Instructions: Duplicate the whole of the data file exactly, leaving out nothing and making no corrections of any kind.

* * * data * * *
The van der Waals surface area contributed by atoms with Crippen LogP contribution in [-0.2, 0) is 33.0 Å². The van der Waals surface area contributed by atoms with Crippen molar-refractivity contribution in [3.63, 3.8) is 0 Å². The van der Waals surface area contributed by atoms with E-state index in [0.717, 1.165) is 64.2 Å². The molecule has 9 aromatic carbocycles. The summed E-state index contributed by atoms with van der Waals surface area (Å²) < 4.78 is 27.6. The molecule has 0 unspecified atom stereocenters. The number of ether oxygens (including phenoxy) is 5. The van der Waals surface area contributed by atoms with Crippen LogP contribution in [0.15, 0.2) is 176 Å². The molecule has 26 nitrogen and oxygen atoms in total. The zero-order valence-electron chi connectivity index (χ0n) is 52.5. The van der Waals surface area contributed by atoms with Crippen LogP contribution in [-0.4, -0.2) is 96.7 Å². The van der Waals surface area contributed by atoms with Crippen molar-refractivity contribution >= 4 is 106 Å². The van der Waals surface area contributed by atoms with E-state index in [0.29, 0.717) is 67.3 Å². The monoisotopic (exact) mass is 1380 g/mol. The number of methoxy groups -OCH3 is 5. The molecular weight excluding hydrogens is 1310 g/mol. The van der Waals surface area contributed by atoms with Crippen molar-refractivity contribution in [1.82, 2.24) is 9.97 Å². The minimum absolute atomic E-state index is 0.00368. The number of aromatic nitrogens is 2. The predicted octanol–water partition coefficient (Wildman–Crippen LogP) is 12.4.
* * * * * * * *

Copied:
The van der Waals surface area contributed by atoms with Crippen LogP contribution in [-0.2, 0) is 33.0 Å². The van der Waals surface area contributed by atoms with Crippen molar-refractivity contribution in [3.63, 3.8) is 0 Å². The van der Waals surface area contributed by atoms with E-state index in [0.717, 1.165) is 64.2 Å². The molecule has 9 aromatic carbocycles. The summed E-state index contributed by atoms with van der Waals surface area (Å²) < 4.78 is 27.6. The molecule has 0 unspecified atom stereocenters. The number of ether oxygens (including phenoxy) is 5. The van der Waals surface area contributed by atoms with Crippen LogP contribution in [0.15, 0.2) is 176 Å². The molecule has 26 nitrogen and oxygen atoms in total. The zero-order valence-electron chi connectivity index (χ0n) is 52.5. The van der Waals surface area contributed by atoms with Crippen LogP contribution in [-0.4, -0.2) is 96.7 Å². The van der Waals surface area contributed by atoms with Crippen molar-refractivity contribution >= 4 is 106 Å². The van der Waals surface area contributed by atoms with E-state index in [0.29, 0.717) is 67.3 Å². The monoisotopic (exact) mass is 1380 g/mol. The number of methoxy groups -OCH3 is 5. The molecular weight excluding hydrogens is 1310 g/mol. The van der Waals surface area contributed by atoms with Crippen molar-refractivity contribution in [1.82, 2.24) is 9.97 Å². The minimum absolute atomic E-state index is 0.00368. The number of aromatic nitrogens is 2. The predicted octanol–water partition coefficient (Wildman–Crippen LogP) is 12.4.